JACKSONVILLE, Fla. -- Russell Clayton has been dishing up thai food at Pattaya Thai on the Southside for 23 years, but this year, he's doing business a little differently.
"We're not buying in bulk right now because we can't pass the price on to our customers," he told Action News.
Produce like lettuce, green onions and broccoli have nearly doubled in the past two weeks, so Clayton has started shopping around at different stores and only buying what he needs.
"We used to pay $16 for broccoli and now we're looking at $30 for it. For lettuce, we used to pay $20 for a case, and now it's up to $40.
The price increase can be blamed on a perfect storm of problems. Nationwide, the average cost of gas has jumped $0.08 over last month, and freezing temperatures on the West Coast are ruining crops.
Those are the same crops that were already suffering from drought and heat wave, that sped up the growing season in the fall. Growers in California, Arizona, and Mexico were forced to harvest early which created a surplus that led to great losses in revenue. Now, freezing temperatures are ruining their second chance at a successful year.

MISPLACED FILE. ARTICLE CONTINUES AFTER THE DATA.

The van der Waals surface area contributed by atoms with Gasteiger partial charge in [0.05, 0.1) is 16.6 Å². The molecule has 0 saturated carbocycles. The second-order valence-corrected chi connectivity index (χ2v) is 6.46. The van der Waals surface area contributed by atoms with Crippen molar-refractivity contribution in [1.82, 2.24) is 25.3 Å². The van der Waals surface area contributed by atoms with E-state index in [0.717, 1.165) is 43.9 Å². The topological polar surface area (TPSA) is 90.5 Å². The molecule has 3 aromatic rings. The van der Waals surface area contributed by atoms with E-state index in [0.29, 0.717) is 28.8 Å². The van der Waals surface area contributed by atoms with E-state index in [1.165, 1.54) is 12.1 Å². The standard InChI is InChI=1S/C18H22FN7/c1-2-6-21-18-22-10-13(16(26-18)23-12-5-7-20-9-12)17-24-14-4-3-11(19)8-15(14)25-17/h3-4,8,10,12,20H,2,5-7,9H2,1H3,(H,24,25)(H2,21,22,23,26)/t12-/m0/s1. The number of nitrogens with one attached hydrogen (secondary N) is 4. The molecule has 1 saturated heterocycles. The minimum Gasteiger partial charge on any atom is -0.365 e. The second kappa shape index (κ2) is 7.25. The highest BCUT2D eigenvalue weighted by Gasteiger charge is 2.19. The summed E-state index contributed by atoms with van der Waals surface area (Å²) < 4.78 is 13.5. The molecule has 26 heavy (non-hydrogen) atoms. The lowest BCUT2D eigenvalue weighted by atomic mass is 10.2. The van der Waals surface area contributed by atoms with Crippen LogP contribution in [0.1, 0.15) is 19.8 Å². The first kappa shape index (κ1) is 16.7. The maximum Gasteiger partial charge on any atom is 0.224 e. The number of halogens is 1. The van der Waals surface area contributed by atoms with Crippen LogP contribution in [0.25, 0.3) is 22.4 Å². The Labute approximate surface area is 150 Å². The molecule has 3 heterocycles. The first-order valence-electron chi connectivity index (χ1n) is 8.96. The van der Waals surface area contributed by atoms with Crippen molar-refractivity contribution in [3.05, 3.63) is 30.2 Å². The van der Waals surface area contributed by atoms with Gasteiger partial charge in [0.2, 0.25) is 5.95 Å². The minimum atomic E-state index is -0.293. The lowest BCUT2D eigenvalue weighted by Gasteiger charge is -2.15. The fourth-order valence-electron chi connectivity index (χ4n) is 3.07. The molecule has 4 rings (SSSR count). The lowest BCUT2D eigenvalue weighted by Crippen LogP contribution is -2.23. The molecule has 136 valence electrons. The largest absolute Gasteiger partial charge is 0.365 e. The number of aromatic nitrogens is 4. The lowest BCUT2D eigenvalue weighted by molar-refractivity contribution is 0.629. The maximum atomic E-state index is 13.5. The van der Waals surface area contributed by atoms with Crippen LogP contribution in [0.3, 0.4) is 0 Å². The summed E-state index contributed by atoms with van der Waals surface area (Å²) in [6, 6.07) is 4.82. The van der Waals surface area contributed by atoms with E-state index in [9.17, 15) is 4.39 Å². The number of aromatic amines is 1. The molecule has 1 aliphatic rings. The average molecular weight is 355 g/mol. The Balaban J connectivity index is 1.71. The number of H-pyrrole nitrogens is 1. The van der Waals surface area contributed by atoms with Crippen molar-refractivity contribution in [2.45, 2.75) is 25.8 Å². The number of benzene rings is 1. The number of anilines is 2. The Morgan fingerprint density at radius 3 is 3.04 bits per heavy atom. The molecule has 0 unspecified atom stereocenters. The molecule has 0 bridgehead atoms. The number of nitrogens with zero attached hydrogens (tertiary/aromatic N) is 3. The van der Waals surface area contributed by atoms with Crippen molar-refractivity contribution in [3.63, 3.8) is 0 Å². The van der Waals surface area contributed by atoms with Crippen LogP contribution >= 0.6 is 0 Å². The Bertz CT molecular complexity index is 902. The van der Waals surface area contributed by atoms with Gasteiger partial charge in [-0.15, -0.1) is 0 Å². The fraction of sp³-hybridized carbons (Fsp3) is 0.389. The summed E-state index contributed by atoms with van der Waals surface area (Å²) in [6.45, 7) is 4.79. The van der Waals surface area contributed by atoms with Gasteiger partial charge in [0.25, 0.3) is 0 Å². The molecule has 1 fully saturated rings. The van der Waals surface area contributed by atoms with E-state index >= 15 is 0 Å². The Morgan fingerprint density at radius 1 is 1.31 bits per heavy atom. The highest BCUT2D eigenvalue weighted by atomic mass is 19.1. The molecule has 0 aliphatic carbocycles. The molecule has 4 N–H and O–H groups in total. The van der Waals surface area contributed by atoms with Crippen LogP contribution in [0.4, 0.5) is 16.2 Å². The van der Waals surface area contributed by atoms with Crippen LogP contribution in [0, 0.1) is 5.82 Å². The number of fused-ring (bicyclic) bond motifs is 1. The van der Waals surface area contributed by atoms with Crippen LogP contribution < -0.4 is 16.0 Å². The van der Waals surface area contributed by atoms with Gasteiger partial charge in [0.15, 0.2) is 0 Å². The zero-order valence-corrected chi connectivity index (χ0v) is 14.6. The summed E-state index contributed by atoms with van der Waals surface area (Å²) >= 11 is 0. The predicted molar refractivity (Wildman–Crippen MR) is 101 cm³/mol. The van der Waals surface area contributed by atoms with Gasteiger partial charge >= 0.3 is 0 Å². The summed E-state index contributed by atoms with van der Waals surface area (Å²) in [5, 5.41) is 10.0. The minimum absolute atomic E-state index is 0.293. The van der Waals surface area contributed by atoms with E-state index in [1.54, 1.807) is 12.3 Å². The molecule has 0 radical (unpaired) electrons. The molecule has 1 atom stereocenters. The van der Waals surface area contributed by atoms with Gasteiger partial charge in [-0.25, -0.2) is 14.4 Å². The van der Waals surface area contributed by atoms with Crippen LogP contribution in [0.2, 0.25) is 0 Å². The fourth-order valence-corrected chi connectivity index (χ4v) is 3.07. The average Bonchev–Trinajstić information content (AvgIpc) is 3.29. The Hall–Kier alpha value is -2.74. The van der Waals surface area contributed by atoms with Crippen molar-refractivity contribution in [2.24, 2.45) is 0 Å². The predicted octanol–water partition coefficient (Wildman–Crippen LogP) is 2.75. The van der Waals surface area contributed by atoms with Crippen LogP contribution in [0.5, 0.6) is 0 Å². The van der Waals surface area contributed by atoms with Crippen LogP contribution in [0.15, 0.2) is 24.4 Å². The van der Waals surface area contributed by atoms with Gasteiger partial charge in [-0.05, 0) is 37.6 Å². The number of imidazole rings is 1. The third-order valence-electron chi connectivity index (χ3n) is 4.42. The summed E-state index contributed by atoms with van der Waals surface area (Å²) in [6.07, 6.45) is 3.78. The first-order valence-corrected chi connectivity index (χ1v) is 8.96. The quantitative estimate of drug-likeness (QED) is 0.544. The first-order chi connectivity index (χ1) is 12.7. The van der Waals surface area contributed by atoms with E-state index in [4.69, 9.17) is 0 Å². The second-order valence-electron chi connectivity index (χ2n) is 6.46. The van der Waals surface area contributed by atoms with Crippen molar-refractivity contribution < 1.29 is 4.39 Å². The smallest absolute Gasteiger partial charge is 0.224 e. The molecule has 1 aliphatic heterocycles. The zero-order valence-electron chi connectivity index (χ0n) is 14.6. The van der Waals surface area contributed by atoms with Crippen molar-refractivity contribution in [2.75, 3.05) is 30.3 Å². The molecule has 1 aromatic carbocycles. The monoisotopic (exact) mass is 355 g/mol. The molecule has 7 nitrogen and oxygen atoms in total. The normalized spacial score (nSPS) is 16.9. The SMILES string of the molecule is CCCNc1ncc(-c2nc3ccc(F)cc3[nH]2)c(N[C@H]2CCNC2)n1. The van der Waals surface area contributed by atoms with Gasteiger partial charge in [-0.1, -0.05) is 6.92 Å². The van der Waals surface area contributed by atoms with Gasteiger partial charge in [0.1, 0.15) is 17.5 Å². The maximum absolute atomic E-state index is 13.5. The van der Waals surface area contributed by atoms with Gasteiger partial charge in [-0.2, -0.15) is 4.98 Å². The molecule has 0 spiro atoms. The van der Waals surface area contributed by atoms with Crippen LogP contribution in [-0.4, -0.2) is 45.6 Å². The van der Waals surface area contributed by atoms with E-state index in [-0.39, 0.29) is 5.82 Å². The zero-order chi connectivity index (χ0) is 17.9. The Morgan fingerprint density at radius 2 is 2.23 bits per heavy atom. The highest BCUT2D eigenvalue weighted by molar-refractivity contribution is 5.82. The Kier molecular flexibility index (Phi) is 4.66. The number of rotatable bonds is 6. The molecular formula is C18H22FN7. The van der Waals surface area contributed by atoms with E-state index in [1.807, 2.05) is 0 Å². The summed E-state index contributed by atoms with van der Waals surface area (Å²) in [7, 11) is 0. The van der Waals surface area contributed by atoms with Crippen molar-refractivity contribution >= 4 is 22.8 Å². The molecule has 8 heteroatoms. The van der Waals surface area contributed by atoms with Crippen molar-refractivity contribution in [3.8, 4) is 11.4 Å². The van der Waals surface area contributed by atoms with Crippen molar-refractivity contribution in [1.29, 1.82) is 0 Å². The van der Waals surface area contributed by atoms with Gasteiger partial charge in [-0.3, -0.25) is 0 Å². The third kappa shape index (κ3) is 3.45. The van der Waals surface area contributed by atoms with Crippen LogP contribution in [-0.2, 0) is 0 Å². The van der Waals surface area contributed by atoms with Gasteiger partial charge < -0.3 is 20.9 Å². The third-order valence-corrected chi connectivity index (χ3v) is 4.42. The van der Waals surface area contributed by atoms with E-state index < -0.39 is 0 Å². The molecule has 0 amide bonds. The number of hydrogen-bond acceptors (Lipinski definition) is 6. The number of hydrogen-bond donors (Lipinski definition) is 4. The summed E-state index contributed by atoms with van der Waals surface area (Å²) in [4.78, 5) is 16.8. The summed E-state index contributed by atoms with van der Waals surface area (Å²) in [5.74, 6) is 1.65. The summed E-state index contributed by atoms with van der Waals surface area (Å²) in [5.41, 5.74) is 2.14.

"Basically we have a 10-week supply, we're told from our growers and suppliers in California, for what is typically a 14-week demand," said Marshall Sherman, Director of Operations for Garden Wholesale Company in Jacksonville.
By next week, Sherman thinks prices could double, triple and even quadruple for leafy greens, citrus, and berries.
Right now, produce growing in the Arizona desert is covered in ice, forcing product volume to dwindle while demand continues nationwide.
"You'll typically see case products from $9 to $11 coming from the west coast, and now we're seeing products being quoted $30 to $40 for the same items."
Sherman says he's working with local restaurants -- which make 85 percent of his business -- to help absorb the cost, but turning to local growers and adjusting menus when possible.
"It's hard for them to just change their menu and pass that cost onto the consumer.
That's something Clayton says isn't an option, for a restaurant with 23 years in the market, mixed with an economy where consumers are watching every dollar.
"Things aren't good, so to raise the prices doesn't really make sense."
Sherman says the biggest increase will likely be seen on processed and convenience foods like prepackaged salads. He says buying local and menu planning will help local families save when costs jump over the next two weeks.
Consumers should expect prices to continue to rise for many items through the end of February.